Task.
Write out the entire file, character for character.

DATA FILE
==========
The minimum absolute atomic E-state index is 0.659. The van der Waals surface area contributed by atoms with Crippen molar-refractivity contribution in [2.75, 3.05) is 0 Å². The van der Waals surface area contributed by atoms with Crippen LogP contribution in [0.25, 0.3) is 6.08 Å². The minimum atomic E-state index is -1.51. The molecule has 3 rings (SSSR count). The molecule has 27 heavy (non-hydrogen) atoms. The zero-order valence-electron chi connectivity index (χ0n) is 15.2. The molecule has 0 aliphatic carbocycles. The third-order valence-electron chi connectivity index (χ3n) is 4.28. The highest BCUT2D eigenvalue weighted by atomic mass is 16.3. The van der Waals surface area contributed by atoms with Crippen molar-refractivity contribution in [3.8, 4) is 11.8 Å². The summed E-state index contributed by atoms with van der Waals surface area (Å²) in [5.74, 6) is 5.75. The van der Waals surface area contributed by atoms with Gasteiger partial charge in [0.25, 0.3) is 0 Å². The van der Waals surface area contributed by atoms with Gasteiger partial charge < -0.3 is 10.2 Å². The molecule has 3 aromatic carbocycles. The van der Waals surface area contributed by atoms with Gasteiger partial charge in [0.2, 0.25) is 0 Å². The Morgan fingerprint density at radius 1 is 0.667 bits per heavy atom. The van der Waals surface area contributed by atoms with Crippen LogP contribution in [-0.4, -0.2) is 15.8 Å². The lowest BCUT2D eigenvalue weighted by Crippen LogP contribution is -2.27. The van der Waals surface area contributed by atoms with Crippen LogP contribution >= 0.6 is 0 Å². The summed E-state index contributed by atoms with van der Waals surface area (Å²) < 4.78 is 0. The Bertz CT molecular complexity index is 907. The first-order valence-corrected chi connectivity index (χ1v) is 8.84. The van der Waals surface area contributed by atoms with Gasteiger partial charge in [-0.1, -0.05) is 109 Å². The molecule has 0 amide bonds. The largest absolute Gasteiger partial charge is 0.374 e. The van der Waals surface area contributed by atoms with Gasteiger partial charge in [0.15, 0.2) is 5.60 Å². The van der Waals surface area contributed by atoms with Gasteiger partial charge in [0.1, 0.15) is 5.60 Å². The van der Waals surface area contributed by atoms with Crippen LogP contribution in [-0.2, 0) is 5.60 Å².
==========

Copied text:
The minimum absolute atomic E-state index is 0.659. The van der Waals surface area contributed by atoms with Crippen molar-refractivity contribution in [2.75, 3.05) is 0 Å². The van der Waals surface area contributed by atoms with Crippen LogP contribution in [0.25, 0.3) is 6.08 Å². The minimum atomic E-state index is -1.51. The molecule has 3 rings (SSSR count). The molecule has 27 heavy (non-hydrogen) atoms. The zero-order valence-electron chi connectivity index (χ0n) is 15.2. The molecule has 0 aliphatic carbocycles. The third-order valence-electron chi connectivity index (χ3n) is 4.28. The highest BCUT2D eigenvalue weighted by atomic mass is 16.3. The van der Waals surface area contributed by atoms with Crippen molar-refractivity contribution in [3.8, 4) is 11.8 Å². The summed E-state index contributed by atoms with van der Waals surface area (Å²) in [5.74, 6) is 5.75. The van der Waals surface area contributed by atoms with Gasteiger partial charge in [0.25, 0.3) is 0 Å². The van der Waals surface area contributed by atoms with Gasteiger partial charge < -0.3 is 10.2 Å². The molecule has 3 aromatic carbocycles. The van der Waals surface area contributed by atoms with Gasteiger partial charge in [0.2, 0.25) is 0 Å². The Morgan fingerprint density at radius 1 is 0.667 bits per heavy atom. The van der Waals surface area contributed by atoms with Crippen LogP contribution in [-0.4, -0.2) is 15.8 Å². The lowest BCUT2D eigenvalue weighted by Crippen LogP contribution is -2.27. The van der Waals surface area contributed by atoms with Crippen LogP contribution >= 0.6 is 0 Å². The summed E-state index contributed by atoms with van der Waals surface area (Å²) < 4.78 is 0. The Bertz CT molecular complexity index is 907. The first-order valence-corrected chi connectivity index (χ1v) is 8.84. The van der Waals surface area contributed by atoms with Gasteiger partial charge in [-0.1, -0.05) is 109 Å². The molecule has 0 amide bonds. The largest absolute Gasteiger partial charge is 0.374 e. The van der Waals surface area contributed by atoms with Gasteiger partial charge in [0.15, 0.2) is 5.60 Å². The van der Waals surface area contributed by atoms with Gasteiger partial charge in [0.1, 0.15) is 5.60 Å². The van der Waals surface area contributed by atoms with Crippen LogP contribution in [-0.2, 0) is 5.60 Å².